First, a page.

Harmonica, Or Armonica a musical instrument, in which the tone is produced by the vibration of bell-shaped glasses, caused by friction from the moistened finger. It was first contrived by Mr. Packeridge, an Irish gentleman, was improved by Mr. E. Delaval, a member of the royal society, and still further by Dr. Franklin, whose instrument had a compass of three octaves from G to g. The glasses, carefully tuned in semitones, were revolved by a pedal movement and touched by the tips of the fingers, occasionally moistened with water. Once tuned, it did not vary from the pitch, and the volume of tone was swelled or diminished by a greater or less pressure. The quality of the tone is exceedingly pure and sweet, but of such a penetrating character that it is painful to the ears of many sensitive persons. A somewhat similar application of glass vessels for musical instruments is described in the Ma-thematische und philosophische Erquickung-stunden, published at Nuremberg in 1677; and a harpsichord harmonica, in which a key action was substituted for finger pressure, was made by Rollig at Vienna, and by Klein at Presburg. In one made by Abbate Mazzuchi, the friction was produced by a hair bow; and Stein, the celebrated organ builder, invented a stringed harmonica, in which strings were used instead of glasses, with a kind of spinet attachment, the effect of which was thought remarkable.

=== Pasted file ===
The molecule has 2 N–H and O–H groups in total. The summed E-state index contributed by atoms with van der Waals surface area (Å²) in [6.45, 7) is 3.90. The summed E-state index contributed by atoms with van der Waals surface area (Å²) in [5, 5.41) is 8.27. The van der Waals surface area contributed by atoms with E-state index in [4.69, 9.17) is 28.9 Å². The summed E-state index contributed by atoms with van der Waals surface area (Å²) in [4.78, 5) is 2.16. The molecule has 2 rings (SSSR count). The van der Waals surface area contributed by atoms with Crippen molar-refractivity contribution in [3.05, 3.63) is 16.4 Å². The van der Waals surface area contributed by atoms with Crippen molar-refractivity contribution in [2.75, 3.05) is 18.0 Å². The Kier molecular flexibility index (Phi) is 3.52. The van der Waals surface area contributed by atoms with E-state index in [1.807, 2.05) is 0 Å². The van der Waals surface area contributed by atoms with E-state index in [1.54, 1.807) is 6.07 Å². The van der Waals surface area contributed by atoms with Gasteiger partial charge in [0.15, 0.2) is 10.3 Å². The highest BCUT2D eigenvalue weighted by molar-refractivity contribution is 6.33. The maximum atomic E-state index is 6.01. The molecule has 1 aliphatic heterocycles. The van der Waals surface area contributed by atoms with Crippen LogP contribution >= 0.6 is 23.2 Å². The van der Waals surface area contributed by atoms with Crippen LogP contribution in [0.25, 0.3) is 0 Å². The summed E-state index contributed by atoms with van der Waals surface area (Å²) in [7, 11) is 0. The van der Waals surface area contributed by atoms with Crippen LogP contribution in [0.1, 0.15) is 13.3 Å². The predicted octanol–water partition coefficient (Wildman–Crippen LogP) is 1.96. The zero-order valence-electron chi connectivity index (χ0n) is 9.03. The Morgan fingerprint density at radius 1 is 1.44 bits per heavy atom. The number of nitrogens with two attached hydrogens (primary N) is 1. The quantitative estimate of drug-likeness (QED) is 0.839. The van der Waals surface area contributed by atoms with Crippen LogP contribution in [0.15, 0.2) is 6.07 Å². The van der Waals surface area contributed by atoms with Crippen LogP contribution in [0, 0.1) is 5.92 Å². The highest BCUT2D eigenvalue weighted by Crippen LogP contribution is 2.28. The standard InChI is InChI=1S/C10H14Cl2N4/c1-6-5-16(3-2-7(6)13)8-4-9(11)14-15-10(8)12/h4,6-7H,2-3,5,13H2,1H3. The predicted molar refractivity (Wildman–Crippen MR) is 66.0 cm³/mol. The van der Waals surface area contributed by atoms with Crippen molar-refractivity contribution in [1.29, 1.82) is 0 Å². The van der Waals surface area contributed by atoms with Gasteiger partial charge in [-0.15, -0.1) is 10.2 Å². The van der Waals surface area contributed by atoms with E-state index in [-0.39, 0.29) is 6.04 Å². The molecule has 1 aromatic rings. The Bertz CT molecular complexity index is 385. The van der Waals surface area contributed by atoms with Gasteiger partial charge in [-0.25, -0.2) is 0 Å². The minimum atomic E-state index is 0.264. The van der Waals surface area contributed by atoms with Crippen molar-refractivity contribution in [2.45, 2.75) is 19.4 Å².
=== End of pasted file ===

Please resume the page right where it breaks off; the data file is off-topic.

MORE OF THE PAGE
Still another modification was the substitution of steel pegs for the glasses. The construction of Franklin's harmonica is fully described by him in his letters. His enthusiasm evidently expected for the harmonica an extended use, which none of the forms of the instrument have ever attained; nor has it been regarded by musicians or composers as entitled to any higher rank than that of a musical curiosity or toy.